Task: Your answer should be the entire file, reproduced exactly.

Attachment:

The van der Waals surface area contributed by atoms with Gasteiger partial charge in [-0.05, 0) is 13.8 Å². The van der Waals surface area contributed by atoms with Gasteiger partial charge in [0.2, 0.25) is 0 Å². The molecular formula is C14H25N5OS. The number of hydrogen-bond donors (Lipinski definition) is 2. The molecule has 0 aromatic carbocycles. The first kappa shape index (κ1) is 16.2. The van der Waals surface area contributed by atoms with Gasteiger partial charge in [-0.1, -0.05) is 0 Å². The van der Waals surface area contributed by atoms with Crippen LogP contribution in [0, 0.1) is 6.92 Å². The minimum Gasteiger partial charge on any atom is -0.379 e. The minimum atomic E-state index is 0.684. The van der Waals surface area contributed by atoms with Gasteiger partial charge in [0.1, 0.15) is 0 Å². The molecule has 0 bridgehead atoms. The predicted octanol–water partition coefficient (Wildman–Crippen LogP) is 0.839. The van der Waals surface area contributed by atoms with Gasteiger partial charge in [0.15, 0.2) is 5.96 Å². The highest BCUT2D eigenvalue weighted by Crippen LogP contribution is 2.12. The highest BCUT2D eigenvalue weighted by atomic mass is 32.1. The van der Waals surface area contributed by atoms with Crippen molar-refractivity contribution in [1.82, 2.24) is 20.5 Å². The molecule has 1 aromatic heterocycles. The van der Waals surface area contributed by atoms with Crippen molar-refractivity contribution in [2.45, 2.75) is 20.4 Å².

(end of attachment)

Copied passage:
The van der Waals surface area contributed by atoms with Gasteiger partial charge in [-0.05, 0) is 13.8 Å². The van der Waals surface area contributed by atoms with Gasteiger partial charge in [0.2, 0.25) is 0 Å². The molecular formula is C14H25N5OS. The number of hydrogen-bond donors (Lipinski definition) is 2. The molecule has 0 aromatic carbocycles. The first kappa shape index (κ1) is 16.2. The van der Waals surface area contributed by atoms with Gasteiger partial charge in [-0.1, -0.05) is 0 Å². The van der Waals surface area contributed by atoms with Crippen LogP contribution in [0, 0.1) is 6.92 Å². The minimum Gasteiger partial charge on any atom is -0.379 e. The minimum atomic E-state index is 0.684. The van der Waals surface area contributed by atoms with Gasteiger partial charge in [0.1, 0.15) is 0 Å². The molecule has 0 bridgehead atoms. The predicted octanol–water partition coefficient (Wildman–Crippen LogP) is 0.839. The van der Waals surface area contributed by atoms with Gasteiger partial charge in [0.15, 0.2) is 5.96 Å². The highest BCUT2D eigenvalue weighted by Crippen LogP contribution is 2.12. The highest BCUT2D eigenvalue weighted by atomic mass is 32.1. The van der Waals surface area contributed by atoms with Crippen molar-refractivity contribution in [1.82, 2.24) is 20.5 Å². The molecule has 1 aromatic heterocycles. The van der Waals surface area contributed by atoms with Crippen molar-refractivity contribution in [2.45, 2.75) is 20.4 Å².